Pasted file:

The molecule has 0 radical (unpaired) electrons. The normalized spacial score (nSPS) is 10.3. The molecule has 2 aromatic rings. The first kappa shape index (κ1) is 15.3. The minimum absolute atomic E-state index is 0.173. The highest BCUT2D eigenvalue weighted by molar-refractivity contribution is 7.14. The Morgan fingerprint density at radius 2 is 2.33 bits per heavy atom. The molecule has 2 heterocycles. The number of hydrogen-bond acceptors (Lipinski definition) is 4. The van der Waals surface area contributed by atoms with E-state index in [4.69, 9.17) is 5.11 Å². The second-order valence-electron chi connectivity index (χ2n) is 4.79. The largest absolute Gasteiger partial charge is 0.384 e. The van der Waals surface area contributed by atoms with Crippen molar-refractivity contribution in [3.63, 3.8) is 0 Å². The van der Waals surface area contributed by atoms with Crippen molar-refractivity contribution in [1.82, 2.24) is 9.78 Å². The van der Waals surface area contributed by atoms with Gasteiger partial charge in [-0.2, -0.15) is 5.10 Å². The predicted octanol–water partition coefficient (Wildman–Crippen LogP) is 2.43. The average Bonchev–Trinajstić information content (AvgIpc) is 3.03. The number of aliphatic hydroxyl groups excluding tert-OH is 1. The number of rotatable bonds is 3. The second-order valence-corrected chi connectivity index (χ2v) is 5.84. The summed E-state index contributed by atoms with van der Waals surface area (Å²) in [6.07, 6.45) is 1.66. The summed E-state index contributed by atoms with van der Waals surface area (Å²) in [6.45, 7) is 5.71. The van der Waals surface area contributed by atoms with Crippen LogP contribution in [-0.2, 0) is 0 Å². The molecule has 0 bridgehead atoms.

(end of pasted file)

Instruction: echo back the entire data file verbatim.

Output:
The molecule has 0 radical (unpaired) electrons. The normalized spacial score (nSPS) is 10.3. The molecule has 2 aromatic rings. The first kappa shape index (κ1) is 15.3. The minimum absolute atomic E-state index is 0.173. The highest BCUT2D eigenvalue weighted by molar-refractivity contribution is 7.14. The Morgan fingerprint density at radius 2 is 2.33 bits per heavy atom. The molecule has 2 heterocycles. The number of hydrogen-bond acceptors (Lipinski definition) is 4. The van der Waals surface area contributed by atoms with E-state index in [4.69, 9.17) is 5.11 Å². The second-order valence-electron chi connectivity index (χ2n) is 4.79. The largest absolute Gasteiger partial charge is 0.384 e. The van der Waals surface area contributed by atoms with Crippen molar-refractivity contribution in [3.63, 3.8) is 0 Å². The van der Waals surface area contributed by atoms with Crippen molar-refractivity contribution in [1.82, 2.24) is 9.78 Å². The van der Waals surface area contributed by atoms with Gasteiger partial charge in [-0.2, -0.15) is 5.10 Å². The predicted octanol–water partition coefficient (Wildman–Crippen LogP) is 2.43. The average Bonchev–Trinajstić information content (AvgIpc) is 3.03. The number of aliphatic hydroxyl groups excluding tert-OH is 1. The number of rotatable bonds is 3. The second-order valence-corrected chi connectivity index (χ2v) is 5.84. The summed E-state index contributed by atoms with van der Waals surface area (Å²) in [6.07, 6.45) is 1.66. The summed E-state index contributed by atoms with van der Waals surface area (Å²) in [6.45, 7) is 5.71. The van der Waals surface area contributed by atoms with Crippen LogP contribution in [-0.2, 0) is 0 Å². The molecule has 0 bridgehead atoms.